When the market gets sick, analysts look for cures. For now, they've settled on an interest rate hike by the
Uncertainty about future rate hikes and concerns that the Fed is behind the curve on inflation have sent stocks swooning over the past week. On Monday, the
Dow Jones Industrial Average
fell below 10,000 and the
broke below 1900 for the first time since March.
Analysts say investors are worried about the timing and magnitude of a rate hike and would feel a whole lot better if the Fed just went ahead and got it over with.
"I believe that the stock market might have rallied if Fed officials started showing more action and talked less," said Ed Yardeni, chief investment strategist at Prudential Securities. "I believe that the stock market will perform better once the Fed starts raising rates, which could now occur at the June meeting."
That's not to say the market couldn't see some kind of relief rally in the interim, of course. Several analysts believe that stocks have become very oversold recently.
Jason Goepfert of SentimenTrader.com, noted that over 20% of stocks trading on the NYSE made new 52-week lows Friday. Over the last 20 years, this has often presaged a big rally in the market. In fact, he said, the average gain over the ensuing 90 and 120 days has been 16.8% and 19.2%, respectively.
Still, other market watchers say it will be hard for stocks to mount this kind of rally until the Fed pulls the trigger. Historically, the market has fared poorly in the runup to a rate hike but has improved once rates started to rise, according to Merrill Lynch.
So does the market need a rate hike to pull it of its recent funk? Well, that's debatable.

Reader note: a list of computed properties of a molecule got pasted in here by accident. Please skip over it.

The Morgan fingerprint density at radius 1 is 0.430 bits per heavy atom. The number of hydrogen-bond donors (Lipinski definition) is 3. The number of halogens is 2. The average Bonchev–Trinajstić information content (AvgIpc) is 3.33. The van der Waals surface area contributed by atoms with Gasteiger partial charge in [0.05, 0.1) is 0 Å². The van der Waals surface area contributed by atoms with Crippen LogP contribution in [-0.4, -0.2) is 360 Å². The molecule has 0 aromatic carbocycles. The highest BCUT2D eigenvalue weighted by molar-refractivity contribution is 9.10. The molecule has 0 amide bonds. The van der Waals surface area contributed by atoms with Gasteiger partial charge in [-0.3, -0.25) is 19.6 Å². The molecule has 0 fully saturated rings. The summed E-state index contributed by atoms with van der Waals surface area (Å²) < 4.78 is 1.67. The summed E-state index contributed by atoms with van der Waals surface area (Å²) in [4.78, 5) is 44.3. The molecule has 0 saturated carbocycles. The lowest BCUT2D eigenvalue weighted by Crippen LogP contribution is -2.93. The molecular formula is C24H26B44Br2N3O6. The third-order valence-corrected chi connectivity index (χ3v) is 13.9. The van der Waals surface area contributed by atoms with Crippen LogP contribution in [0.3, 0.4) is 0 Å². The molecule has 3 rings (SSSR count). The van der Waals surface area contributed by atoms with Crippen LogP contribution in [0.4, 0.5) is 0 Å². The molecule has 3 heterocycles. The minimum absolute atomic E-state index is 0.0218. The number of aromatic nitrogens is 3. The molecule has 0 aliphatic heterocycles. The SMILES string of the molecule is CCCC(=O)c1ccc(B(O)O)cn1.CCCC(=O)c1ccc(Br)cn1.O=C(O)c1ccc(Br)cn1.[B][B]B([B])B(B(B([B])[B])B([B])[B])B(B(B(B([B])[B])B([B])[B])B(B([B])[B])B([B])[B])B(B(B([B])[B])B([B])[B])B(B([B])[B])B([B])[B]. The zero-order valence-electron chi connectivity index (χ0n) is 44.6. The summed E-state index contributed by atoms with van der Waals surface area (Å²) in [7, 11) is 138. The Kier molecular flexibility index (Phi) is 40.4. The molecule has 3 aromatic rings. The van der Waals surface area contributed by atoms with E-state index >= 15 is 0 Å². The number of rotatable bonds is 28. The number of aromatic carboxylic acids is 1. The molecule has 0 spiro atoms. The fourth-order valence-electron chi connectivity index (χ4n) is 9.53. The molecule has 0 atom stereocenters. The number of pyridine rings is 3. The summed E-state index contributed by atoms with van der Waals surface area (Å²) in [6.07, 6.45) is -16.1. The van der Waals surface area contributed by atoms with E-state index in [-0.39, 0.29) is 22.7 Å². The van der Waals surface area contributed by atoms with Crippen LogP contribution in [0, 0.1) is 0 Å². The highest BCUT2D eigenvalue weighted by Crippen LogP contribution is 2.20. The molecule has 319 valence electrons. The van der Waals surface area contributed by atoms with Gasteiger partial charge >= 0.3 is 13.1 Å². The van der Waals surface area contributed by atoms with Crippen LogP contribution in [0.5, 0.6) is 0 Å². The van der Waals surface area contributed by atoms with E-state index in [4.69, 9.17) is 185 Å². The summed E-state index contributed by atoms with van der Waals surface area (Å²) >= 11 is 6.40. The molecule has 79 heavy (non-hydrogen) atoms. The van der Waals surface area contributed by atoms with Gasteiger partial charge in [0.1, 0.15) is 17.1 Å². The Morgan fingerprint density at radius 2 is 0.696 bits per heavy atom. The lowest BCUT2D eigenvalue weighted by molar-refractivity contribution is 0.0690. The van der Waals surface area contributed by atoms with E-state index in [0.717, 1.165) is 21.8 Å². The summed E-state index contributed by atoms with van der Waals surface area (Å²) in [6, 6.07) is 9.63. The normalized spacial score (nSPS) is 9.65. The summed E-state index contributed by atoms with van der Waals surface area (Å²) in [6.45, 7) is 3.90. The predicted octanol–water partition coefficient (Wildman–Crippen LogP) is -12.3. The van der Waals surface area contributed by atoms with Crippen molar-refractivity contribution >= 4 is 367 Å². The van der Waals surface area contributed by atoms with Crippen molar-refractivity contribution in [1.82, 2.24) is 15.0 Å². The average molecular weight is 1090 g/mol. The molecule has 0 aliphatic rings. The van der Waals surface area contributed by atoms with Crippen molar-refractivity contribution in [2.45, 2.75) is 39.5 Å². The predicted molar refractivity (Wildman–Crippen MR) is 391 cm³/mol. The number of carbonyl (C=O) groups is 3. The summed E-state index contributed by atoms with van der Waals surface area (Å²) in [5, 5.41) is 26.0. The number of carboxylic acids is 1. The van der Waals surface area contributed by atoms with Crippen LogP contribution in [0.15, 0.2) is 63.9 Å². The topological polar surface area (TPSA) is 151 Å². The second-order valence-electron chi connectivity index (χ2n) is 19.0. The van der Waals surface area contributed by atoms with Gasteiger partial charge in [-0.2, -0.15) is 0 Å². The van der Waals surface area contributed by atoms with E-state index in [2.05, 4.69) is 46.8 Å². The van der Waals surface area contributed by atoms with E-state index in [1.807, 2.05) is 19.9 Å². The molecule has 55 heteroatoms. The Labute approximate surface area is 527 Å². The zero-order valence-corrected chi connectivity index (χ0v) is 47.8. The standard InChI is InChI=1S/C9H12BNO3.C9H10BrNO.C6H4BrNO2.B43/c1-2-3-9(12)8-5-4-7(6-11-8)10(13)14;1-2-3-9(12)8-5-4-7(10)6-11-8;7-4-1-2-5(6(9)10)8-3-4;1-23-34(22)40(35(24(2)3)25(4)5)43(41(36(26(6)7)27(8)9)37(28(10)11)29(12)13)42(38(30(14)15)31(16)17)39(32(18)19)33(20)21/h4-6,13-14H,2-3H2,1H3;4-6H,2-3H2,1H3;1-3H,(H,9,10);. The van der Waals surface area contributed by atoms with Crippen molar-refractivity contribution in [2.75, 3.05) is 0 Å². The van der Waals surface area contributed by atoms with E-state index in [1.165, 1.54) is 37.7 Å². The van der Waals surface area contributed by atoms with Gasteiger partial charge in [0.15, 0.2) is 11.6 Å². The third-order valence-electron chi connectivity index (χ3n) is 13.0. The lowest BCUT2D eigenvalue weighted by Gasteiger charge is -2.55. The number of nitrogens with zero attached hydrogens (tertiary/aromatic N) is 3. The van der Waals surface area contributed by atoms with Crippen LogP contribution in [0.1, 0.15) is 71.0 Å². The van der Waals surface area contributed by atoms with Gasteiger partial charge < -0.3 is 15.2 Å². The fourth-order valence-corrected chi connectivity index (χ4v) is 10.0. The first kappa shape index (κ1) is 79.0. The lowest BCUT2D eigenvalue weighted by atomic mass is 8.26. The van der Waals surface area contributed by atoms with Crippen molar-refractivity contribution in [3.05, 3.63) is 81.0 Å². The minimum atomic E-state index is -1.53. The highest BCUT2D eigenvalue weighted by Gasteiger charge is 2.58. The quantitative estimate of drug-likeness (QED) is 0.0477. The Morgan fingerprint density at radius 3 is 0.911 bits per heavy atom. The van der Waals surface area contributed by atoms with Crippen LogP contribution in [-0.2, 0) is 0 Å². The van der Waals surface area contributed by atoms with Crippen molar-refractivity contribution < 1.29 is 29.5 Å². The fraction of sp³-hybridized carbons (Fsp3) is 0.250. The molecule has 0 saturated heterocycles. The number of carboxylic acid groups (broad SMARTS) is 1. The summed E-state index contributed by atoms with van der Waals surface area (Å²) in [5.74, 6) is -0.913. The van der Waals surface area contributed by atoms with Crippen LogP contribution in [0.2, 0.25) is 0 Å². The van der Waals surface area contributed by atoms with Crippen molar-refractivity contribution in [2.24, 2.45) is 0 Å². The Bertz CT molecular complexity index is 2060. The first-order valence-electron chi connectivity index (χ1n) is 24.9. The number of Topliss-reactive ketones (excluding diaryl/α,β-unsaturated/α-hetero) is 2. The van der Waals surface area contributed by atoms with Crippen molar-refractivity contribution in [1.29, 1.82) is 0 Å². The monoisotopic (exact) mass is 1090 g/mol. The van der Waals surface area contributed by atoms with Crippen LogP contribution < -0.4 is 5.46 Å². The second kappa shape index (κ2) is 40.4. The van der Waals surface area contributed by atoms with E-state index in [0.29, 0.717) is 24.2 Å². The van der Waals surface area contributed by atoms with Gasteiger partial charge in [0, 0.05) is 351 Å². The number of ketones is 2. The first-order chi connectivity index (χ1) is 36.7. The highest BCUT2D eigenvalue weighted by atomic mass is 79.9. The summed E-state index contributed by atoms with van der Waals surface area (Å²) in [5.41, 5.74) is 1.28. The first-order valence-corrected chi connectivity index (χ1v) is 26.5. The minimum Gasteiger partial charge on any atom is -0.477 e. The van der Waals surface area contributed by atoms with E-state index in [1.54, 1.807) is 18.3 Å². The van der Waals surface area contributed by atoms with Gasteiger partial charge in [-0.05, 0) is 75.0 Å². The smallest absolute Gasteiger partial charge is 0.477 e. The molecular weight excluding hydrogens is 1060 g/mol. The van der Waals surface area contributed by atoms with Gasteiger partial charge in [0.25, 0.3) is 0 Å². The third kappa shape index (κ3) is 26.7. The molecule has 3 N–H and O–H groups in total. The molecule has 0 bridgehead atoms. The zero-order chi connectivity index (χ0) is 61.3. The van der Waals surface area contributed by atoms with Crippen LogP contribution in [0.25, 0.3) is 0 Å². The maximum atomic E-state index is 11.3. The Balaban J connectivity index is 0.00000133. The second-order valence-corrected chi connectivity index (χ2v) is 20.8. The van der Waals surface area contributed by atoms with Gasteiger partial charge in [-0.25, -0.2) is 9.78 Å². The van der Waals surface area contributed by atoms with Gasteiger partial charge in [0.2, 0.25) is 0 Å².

Jeffrey Saut, chief investment strategist at Raymond James, said a rate hike could actually squeeze more air out of the stock market. "Maybe the markets have fully discounted a rise in rates, but it is always possible that the event will lead to more unwinding," he said.
Quoting Pimco bond guru Bill Gross, Saut noted that the U.S. has transitioned to a finance-based economy and that many banks and nonbank financial companies now dominate the economy. Manufacturing firms of 30 years ago, like
, are now in the finance business and the cost of capital is key to their profitability.
A rate hike could seriously hurt many of these firms, particularly since they are so heavily leveraged, Saut argued. "The pain of returning to a more normal relationship between interest rates and inflation in a heavily leveraged economy could be a perilous one," he said.
Other analysts say a rate hike would reduce consumer spending, which has fueled economic growth over the past few years. Already, there have been signs that consumer spending might be slowing down as oil prices surge, and it could weaken further in the second half of the year when the effects of tax rebates and refinancing wears off. Since consumer balance sheets are in such disrepair and wage growth remains so sluggish, a rate hike could have serious consequences, some pundits warn.
If the Fed were to raise rates in June, worries over monetary policy aren't going to disappear, bears argue. After all, Fed funds futures are pricing in over 100 basis points of tightening this year. Meanwhile, concerns about a slowdown in economic growth or profits and uncertainty about the geopolitical situation could continue to plague the market.
The U.S. is expected to hand over sovereignty to Iraq at the end of June. If that doesn't happen, or fresh violence erupts in the region, investors could become increasingly nervous about holding stocks.
To be sure, a rate hike would go a long way in satiating the bond vigilantes and those who feel the Fed is behind the curve. Whether it's a panacea for stock investors is a far harder question.